Today’s post is in response to a reader email.
Laetrile, also known as amygdalin, Vitamin B 17, sarcarcinase and nitriloside, was first promoted as a vitamin supplement; however it is not a true vitamin. The substance is created from crushed pits of apricots, peaches, plums, cherries, nectarines, apples, and almonds. There is no disease that is associated with a deficiency of Vitamin B 17. In the body this substance is metabolized into cyanide.
It is utilized for arthritis pain relief, to lower blood pressure and as an anti cancer agent. None of these are proven treatments.
The FDA has not approved laetrile for use in the United States nor in the European Union. It is used in Mexico for cancer therapies. Laetrile is given as an IV therapy, injection or orally.
Per the National Cancer Institute: “No controlled clinical (trials that compare groups of patients who receive the new treatment to groups who do not) of laetrile have been reported. Findings from only 2 clinical with laetrile have been published. These trials, sponsored by NCI, were done in the late 1970s and early 1980s, and did not include a control group for comparison. ”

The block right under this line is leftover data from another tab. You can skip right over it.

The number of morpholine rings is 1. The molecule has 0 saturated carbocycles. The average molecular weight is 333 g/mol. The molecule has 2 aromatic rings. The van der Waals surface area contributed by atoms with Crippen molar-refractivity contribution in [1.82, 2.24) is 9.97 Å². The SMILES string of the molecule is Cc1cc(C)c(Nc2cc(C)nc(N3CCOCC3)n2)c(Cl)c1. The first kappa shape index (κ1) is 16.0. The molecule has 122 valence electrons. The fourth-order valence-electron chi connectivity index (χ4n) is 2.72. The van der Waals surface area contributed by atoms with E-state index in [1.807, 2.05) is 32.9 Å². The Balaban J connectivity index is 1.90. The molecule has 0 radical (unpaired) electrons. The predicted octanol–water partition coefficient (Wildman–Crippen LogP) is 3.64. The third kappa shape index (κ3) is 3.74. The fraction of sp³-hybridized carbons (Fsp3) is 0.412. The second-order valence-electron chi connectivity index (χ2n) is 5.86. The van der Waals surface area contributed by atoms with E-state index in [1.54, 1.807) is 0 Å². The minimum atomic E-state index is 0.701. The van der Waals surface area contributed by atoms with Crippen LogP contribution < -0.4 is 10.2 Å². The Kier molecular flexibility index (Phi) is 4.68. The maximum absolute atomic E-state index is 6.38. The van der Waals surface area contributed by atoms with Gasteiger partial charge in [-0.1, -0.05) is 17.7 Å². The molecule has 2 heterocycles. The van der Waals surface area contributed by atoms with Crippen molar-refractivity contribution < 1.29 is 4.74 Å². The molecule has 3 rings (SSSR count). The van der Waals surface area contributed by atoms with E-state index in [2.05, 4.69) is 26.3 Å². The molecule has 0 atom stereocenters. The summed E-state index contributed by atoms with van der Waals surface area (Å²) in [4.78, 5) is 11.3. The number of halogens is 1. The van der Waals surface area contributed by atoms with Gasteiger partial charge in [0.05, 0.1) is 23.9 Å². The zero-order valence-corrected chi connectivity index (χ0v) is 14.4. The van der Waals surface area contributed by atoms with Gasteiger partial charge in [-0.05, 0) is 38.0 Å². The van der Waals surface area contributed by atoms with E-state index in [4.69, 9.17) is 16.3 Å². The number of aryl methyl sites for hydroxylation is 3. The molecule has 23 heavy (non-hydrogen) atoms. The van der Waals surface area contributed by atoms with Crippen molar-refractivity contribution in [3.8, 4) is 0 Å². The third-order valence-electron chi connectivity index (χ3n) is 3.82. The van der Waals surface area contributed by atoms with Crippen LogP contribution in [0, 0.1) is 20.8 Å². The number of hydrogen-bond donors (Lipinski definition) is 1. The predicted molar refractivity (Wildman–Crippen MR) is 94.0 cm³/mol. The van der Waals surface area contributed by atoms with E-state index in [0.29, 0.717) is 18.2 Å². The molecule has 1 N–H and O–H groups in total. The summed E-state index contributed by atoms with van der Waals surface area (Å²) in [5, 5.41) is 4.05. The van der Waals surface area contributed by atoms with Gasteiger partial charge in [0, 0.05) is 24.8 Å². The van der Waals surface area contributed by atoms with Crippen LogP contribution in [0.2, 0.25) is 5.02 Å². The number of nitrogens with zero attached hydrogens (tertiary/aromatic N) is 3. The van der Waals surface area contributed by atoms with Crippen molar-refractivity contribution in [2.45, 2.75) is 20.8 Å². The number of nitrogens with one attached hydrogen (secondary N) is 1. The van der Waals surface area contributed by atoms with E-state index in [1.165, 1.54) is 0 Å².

None of the studies showed laetrile to be effective in cancer treatment.
“Advocates of laetrile said the test results announced today proved nothing. They charged that the substance tested was not pure laetrile and that the study was a ”setup” to discredit the treatment.” (Source: New York Times, April 1981)
Side Effects of Laetrile are the same as cyanide poisoning:
- Liver damage
- A lack of oxygen to the body tissues
- A drop in blood pressure
- Drooping eyelids
- Nerve damage, causing loss of balance and difficulty walking
- Confusion, coma and eventually death